All it takes is a simple cut or scratch to crack open your skin and leave the underlying layers of tissue vulnerable to the dangers of the outside world. Even for minor injuries, it’s important to know how to identify an open wound in order to avoid infections. It is important to always follow your physician’s instructions for care and treatment of open wounds.
Here’s your quick guide to open wounds:
Four types of open wounds
Most of us refer to abrasions as scrapes, which are open wounds caused by rubbing the skin against a hard or rough surface. Abrasions are shallow wounds that often don’t bleed.
Clean the wound by rinsing with water, and then flushing with a sterile solution to rid the affected area of bacteria and debris. Often times these open wounds will form a scab as a natural bandage. While tempting, avoid picking the scab as that can delay healing.
Avulsions occur when the skin tears away to reveal the tissue underneath. They usually happen as a result of violent car accidents or gunshots and lead to extensive bleeding.
Avulsions require immediate medical attention for proper treatment. While waiting for professional help, you can apply direct pressure to the wounded area in an attempt to stop the bleeding.
Also known as cuts, lacerations are deep tears in the skin. Sharp objects, such as knives, are often the cause of this open wound. If the laceration is deep, bleeding is likely to occur.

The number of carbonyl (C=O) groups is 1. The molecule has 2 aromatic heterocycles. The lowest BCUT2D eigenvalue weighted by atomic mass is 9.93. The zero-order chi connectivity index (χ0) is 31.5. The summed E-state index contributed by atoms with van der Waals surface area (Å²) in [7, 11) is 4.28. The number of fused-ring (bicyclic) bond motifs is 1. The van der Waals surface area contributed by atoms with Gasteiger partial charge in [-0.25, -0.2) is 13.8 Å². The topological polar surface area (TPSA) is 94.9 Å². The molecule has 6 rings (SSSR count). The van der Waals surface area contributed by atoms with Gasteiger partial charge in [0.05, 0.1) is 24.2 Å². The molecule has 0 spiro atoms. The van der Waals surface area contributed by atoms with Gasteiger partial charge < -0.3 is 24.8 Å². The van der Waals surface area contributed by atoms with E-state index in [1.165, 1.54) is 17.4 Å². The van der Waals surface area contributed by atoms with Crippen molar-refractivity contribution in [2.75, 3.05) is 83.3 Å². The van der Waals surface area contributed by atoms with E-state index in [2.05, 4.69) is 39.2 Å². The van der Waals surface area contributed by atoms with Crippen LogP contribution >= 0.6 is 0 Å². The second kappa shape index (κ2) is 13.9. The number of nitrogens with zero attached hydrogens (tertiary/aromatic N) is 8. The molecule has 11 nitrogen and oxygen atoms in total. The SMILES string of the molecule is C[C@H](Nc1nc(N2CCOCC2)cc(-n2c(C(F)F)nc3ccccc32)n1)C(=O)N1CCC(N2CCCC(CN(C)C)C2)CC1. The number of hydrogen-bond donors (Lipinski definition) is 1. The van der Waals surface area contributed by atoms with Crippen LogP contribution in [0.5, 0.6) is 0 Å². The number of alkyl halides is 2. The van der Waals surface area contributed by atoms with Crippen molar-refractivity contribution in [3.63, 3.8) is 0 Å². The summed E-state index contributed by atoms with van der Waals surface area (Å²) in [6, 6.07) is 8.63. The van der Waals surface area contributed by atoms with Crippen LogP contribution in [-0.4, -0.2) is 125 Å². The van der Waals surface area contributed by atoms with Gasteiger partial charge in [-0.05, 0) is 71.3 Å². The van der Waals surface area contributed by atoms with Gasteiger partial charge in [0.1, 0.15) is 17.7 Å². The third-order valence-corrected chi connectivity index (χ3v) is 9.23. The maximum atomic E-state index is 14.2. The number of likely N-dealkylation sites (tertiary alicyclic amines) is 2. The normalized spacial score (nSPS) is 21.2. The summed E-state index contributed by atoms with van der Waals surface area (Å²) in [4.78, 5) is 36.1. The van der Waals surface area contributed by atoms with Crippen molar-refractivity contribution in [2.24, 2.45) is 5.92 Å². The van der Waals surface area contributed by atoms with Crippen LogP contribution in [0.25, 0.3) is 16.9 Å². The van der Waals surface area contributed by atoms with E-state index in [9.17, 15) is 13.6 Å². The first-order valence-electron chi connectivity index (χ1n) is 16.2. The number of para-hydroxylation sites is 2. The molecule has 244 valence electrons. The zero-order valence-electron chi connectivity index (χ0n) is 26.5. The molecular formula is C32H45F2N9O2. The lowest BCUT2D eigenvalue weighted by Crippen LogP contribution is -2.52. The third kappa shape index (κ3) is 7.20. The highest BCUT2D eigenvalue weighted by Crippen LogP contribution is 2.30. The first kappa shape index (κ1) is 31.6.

Severe lacerations require immediate medical attention and may require stitches. You can treat minor lacerations by washing and disinfecting the wound, and then applying pressure and a sterile bandage. If there’s bruising or swelling, apply ice to the wounded area. It is important to remember that only a medical physician can dictate the severity of a laceration and it’s always best to seek medical help when you’re not sure of how to proceed.
When a pointy, sharp object comes into contact with the skin, the result is often a small hole, known as a puncture wound. They don’t always bleed, which increases the risk of infection.
Seek medical assistance for proper treatment advice to avoid infection.
When to call your doctor
Healthline highlighted indicators that suggest an open wound needs a doctor’s attention, which includes wounds that are deeper than half an inch or bleeding that lasts for an extended period of time.
Your doctor can examine the wound and advise the appropriate treatment plan, which may involve regular dressing changes, pain medications or antibiotics.
Caring for your wound
smartPAC by Advanced Tissue can help you follow the doctor’s orders by packaging your wound care supplies with clear step-by-step video instructions. Delivered directly to your home, smartPAC tells you what to apply to your wound and when.